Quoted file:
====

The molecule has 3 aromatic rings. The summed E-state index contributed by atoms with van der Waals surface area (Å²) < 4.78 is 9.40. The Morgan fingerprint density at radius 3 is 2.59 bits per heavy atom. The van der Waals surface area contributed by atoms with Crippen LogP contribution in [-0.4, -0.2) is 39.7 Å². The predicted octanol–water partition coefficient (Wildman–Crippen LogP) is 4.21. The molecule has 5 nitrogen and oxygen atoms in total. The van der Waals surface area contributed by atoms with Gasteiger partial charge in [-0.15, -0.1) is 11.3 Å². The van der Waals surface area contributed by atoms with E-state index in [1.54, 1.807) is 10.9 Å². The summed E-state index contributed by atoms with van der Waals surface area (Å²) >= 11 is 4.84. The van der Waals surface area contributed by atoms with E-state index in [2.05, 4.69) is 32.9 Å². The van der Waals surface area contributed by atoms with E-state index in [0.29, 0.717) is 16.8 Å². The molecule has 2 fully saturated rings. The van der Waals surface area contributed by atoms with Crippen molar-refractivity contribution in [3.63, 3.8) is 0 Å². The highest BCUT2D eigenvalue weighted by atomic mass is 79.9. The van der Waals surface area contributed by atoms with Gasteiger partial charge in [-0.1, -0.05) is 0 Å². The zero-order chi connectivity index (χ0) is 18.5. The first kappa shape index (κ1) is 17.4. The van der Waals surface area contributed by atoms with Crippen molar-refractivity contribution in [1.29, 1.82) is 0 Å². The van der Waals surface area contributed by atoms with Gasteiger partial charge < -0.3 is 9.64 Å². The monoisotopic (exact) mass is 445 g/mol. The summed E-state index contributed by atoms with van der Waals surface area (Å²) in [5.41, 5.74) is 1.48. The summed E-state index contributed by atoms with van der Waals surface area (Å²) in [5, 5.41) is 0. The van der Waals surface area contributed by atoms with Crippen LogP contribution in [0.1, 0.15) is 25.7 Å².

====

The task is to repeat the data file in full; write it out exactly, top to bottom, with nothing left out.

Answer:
The molecule has 3 aromatic rings. The summed E-state index contributed by atoms with van der Waals surface area (Å²) < 4.78 is 9.40. The Morgan fingerprint density at radius 3 is 2.59 bits per heavy atom. The van der Waals surface area contributed by atoms with Crippen LogP contribution in [-0.4, -0.2) is 39.7 Å². The predicted octanol–water partition coefficient (Wildman–Crippen LogP) is 4.21. The molecule has 5 nitrogen and oxygen atoms in total. The van der Waals surface area contributed by atoms with Gasteiger partial charge in [-0.15, -0.1) is 11.3 Å². The van der Waals surface area contributed by atoms with E-state index in [1.54, 1.807) is 10.9 Å². The summed E-state index contributed by atoms with van der Waals surface area (Å²) >= 11 is 4.84. The van der Waals surface area contributed by atoms with E-state index in [2.05, 4.69) is 32.9 Å². The van der Waals surface area contributed by atoms with E-state index in [0.29, 0.717) is 16.8 Å². The molecule has 2 fully saturated rings. The van der Waals surface area contributed by atoms with Crippen molar-refractivity contribution in [3.63, 3.8) is 0 Å². The highest BCUT2D eigenvalue weighted by atomic mass is 79.9. The van der Waals surface area contributed by atoms with Gasteiger partial charge in [-0.1, -0.05) is 0 Å². The zero-order chi connectivity index (χ0) is 18.5. The first kappa shape index (κ1) is 17.4. The van der Waals surface area contributed by atoms with Crippen molar-refractivity contribution in [1.29, 1.82) is 0 Å². The van der Waals surface area contributed by atoms with Gasteiger partial charge < -0.3 is 9.64 Å². The monoisotopic (exact) mass is 445 g/mol. The summed E-state index contributed by atoms with van der Waals surface area (Å²) in [5.41, 5.74) is 1.48. The summed E-state index contributed by atoms with van der Waals surface area (Å²) in [5, 5.41) is 0. The van der Waals surface area contributed by atoms with Crippen LogP contribution in [0.1, 0.15) is 25.7 Å².